Moreno: Money can’t sway Filipino voters, but can’t blame them if they take it
MANILA, Philippines — For Manila City Mayor and presidential aspirant Francisco “Isko Moreno” Domagoso, money cannot persuade Filipino voters to choose a particular candidate but no one should also blame them if they accept it.
According to him, the “Filipino is intelligent” and politicians should not think lowly of them. Although he also acknowledged that some may still not help it and give in to receiving the money — especially amid the ongoing health crisis.
“Hindi mo masisisi ang tao na tumatanggap ng pera sa hirap ng buhay. Ngunit matalino ang Pilipino. Alam nila kung sino ang tunay na lider na may malasakit sa kanila at kung sino ang fake,” Moreno said.
(You cannot blame a person for accepting the money due to the hardships of life today. But the Filipino is intelligent. They know who is the leader who truly cares for them and who are the fake ones.)
“Hindi kayang maliitin ng mga pulitiko ang pag-unawa ng tao. Matalino ang Pilipino,” he added.
(Politicians cannot underestimate human understanding. The Filipino is intelligent.)
Vote-buying became the day’s topic after Vice President Leni Robredo, who is also seeking the presidency, saw herself in hot water after she told an audience of a forum to just accept the money from a politician, as the amount could have also come from taxpayers, but still vote according to his or her conscience. She was responding to a query on what an individual should do if in the presence of a candidate who is into a vote-buying activity.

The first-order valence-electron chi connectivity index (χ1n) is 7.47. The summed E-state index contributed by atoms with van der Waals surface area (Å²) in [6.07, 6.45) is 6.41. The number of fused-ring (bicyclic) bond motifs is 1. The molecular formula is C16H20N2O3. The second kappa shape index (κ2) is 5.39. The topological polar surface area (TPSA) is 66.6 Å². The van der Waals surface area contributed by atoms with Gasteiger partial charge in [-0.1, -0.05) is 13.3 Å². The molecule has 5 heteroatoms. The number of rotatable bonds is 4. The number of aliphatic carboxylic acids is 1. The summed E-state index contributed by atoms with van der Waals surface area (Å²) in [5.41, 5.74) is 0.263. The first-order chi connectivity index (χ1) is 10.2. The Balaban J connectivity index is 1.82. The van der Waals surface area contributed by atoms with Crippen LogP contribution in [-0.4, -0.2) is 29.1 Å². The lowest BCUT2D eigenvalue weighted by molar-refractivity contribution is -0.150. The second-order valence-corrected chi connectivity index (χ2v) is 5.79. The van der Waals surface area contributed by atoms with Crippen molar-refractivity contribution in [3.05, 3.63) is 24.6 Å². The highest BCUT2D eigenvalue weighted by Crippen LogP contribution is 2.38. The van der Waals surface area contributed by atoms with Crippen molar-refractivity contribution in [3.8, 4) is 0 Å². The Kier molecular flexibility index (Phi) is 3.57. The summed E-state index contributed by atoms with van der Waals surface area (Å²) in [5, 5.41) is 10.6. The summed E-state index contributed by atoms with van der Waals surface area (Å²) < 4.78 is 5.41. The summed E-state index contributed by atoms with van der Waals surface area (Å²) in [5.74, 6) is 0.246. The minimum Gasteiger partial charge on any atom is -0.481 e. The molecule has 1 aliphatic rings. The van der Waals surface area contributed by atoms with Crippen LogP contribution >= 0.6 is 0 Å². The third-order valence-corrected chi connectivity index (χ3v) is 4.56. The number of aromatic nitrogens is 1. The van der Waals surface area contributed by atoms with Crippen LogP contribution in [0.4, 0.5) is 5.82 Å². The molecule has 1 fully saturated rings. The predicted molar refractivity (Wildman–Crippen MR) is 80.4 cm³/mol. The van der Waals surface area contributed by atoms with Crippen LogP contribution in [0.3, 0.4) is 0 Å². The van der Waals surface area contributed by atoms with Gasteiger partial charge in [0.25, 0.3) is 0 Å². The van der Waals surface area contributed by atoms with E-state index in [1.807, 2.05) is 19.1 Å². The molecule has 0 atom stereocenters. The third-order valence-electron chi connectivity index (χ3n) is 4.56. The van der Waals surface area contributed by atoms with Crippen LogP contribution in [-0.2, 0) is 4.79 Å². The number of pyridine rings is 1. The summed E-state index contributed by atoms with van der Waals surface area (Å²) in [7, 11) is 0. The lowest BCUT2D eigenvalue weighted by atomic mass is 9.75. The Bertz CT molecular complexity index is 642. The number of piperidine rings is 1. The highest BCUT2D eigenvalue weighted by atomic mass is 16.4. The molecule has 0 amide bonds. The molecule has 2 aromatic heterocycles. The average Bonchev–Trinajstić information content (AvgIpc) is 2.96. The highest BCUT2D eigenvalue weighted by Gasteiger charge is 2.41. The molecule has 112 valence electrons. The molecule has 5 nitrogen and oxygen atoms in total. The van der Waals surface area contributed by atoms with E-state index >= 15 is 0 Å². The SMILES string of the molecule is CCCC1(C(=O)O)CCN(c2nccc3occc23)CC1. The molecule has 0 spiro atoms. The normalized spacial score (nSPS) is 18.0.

She even reiterated that people should use their conscience when choosing who to vote for, assuring that politicians have no means of knowing who they voted.
Consequently, a Commission on Elections official emphasized that vote-buying is an illegal act. Robredo subsequently clarified that she is against vote-buying, as she has been fighting it for years, and was merely acknowledging “realities on the ground.” She then cited the weak implementation of election laws to effectively address the matter.
Another presidential candidate, Senator Manny Pacquiao, was also dragged into the issue after he was accused of buying votes as he gives money to people he would come across in his recent trips.
Social media users have criticized Pacquiao, but he stressed that he has been giving away cash as part of his advocacy since 2002 — way before he became a local politician.
On Tuesday, Pacquiao said those who criticize his provision of financial assistance could be jealous of the fact that he has been helping people for a long time now.
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